Matthew HughesFormer TNW Reporter
Matthew Hughes is a journalist from Liverpool, England. His interests include security, startups, food, and storytelling. Follow him on Twi Matthew Hughes is a journalist from Liverpool, England. His interests include security, startups, food, and storytelling. Follow him on Twitter.
Ordinary people weren’t the only victims of ISIS. The terror group also waged war on humanity’s cultural heritage, destroying ancient libraries, monuments, and statues. And now, thanks to the magic of technology, they’re coming back.
Google today announced a collaboration with Historic England and the Imperial War Museums, the latter of whom is running a season called “Culture Under Attack,” which focuses on the destruction of monuments during wartime. As part of this, the technology company has loaned the museum a 3D printed replica of the Lion of Mosul, which was destroyed by ISIS in 2015 when they ransacked the historic Mosul Museum.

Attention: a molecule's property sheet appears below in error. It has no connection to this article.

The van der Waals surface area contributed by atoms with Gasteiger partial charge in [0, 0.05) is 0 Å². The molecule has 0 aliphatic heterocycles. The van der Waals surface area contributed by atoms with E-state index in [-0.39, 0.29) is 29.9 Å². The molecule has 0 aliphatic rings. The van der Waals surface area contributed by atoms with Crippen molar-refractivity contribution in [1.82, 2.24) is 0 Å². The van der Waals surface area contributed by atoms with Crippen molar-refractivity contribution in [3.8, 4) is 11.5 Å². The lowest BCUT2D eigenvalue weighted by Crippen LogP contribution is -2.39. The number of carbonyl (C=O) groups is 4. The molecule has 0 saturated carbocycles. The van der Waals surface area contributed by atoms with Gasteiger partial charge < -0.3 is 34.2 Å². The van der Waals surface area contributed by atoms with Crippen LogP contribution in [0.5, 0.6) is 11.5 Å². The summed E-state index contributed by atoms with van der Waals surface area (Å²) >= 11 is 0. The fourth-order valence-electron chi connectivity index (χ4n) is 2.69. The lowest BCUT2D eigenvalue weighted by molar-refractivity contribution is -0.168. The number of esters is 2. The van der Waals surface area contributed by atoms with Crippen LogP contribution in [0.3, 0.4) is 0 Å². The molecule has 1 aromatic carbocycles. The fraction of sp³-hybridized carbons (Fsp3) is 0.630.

The Lion of Mosul belonged to the ancient Assyrian culture, and dates back to 860 BCE. It once stood proudly at the entrance of the Temple of Ishtar, in the historic city of Nimrud in Iraq. It was exhibited at the Mosul Museum during 2014, when ISIS overran the city.
Not long after, the group posted shocking footage of it destroying sculptures and exhibits using drills, power tools, and even brute human force, as bearded fanatics in robes pushed statues off their plinths. And while this 3D printed replica won’t come close to replacing the original, it’s good to know that this ancient culture isn’t lost forever.
The Lion of Mosul will be available to view at the Imperial War Museum in London from July 5 to January 5, 2020. If you’re not in the city, you can still check it out through the Google Arts and Culture website.
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